One of my favorite images is this one of an old Victorian house called "the Castle" that used to sit atop Bunker Hill juxtaposed against the rising behemoth of a skyscraper.
This picture defines much of what goes on in L.A. The old must give way to the young. It's still true today.
It wasn't until a couple of years ago that I discovered that the downtown I knew, the downtown I used to work at, was a recent development. Little did I know that gorgeous Victorian homes once stood where my old office building was, in an area that used to be the Brentwood of its day prior to the arrival of movie stars. I've seen old pictures of Bunker Hill and it's just about unrecognizable. Modern downtown LA has its charm, but it would have been something wonderful had both the new high rises could have co-existed with the old Victorians. The house shown above was supposed to have been preserved and restored, along with another house from Bunker Hill--the Salt Box, at the newly founded Heritage Square Museum. Both houses were moved with great effort to a park site in Lincoln Heights. Unfortunately, vandals broke in to the museum and carelessly caused both houses to catch fire and burn to the ground. Heritage Square now houses eight other marvelous structures, but none of them are from Bunker Hill.
Here are some other pics I found depicting life in Covina the way I don't remember it:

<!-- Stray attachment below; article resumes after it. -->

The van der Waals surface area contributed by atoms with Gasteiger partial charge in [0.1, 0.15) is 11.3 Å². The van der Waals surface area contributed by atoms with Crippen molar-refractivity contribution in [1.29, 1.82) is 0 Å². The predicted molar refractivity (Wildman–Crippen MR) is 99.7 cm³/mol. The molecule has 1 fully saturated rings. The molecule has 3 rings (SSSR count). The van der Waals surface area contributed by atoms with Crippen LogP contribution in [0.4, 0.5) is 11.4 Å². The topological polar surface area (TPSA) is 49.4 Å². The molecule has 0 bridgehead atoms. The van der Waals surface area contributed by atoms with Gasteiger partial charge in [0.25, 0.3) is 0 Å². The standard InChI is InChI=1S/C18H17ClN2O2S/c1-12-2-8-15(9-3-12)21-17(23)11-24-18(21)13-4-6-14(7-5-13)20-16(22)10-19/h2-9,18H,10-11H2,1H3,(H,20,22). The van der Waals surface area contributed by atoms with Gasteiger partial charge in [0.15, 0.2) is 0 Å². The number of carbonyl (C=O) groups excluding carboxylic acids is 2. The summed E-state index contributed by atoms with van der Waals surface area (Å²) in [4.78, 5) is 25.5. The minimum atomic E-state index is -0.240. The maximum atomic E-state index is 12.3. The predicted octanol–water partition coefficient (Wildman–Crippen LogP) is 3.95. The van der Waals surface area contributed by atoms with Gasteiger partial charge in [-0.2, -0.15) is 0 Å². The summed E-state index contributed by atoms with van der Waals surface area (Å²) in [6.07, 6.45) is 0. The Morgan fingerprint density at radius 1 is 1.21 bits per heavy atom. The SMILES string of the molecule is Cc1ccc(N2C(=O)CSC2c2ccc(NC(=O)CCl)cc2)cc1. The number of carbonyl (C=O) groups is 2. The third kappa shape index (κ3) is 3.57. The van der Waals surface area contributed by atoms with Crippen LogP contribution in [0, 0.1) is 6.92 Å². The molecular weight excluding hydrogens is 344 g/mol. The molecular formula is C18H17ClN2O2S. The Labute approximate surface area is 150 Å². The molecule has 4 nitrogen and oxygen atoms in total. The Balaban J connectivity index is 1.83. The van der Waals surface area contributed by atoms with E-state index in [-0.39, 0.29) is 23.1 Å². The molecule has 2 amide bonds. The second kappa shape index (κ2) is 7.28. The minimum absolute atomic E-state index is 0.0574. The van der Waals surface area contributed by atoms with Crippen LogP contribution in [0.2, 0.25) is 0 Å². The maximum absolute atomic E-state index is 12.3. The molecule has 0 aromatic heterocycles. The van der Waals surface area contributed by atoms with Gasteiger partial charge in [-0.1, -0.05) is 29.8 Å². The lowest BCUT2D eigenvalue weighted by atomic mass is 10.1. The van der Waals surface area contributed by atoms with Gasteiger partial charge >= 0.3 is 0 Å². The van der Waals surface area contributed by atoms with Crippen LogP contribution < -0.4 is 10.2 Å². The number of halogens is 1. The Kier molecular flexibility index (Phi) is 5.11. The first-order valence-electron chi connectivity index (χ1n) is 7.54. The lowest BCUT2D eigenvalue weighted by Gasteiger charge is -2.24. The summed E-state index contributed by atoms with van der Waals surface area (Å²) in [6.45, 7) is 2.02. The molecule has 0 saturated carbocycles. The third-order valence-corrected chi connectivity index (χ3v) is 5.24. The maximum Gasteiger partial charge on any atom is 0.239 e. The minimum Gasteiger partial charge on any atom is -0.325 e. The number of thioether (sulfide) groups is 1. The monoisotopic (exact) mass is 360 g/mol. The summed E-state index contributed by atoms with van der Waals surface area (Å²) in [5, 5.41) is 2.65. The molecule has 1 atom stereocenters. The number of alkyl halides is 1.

There was cattle grazing in Covina as late as 1976? I didn't even realize the land was used for ranching. I thought it was all citrus and walnut groves in the area.
I remember this campaign stop. I didn't attend, but it was a huge deal. I was in the fifth grade at the time. It's hard to fathom that this was almost twenty years ago. Sheesh!
It looks like I won't be bored for a good while with 5,700 pictures to sift through. Thanks, UCLA!
Speaking of preserving local heritage, I attended a book signing tonight at Skylight Books for Chris Nichols's The Leisure Architecture of Wayne McAllister. It's quite an absorbing and beautifully presented book. As someone pointed out tonight, though built for practical, disposable gratification, McAllister's buildings were designed with a great deal of whimsy and personality, a far cry from the sterile, lifeless "leisure architecture" of today. McAllister is best known locally for Bob's Big Boy #6 on Riverside Drive in Burbank. He also designed the Sands Hotel in Las Vegas.
Photos courtesy of the UCLA Library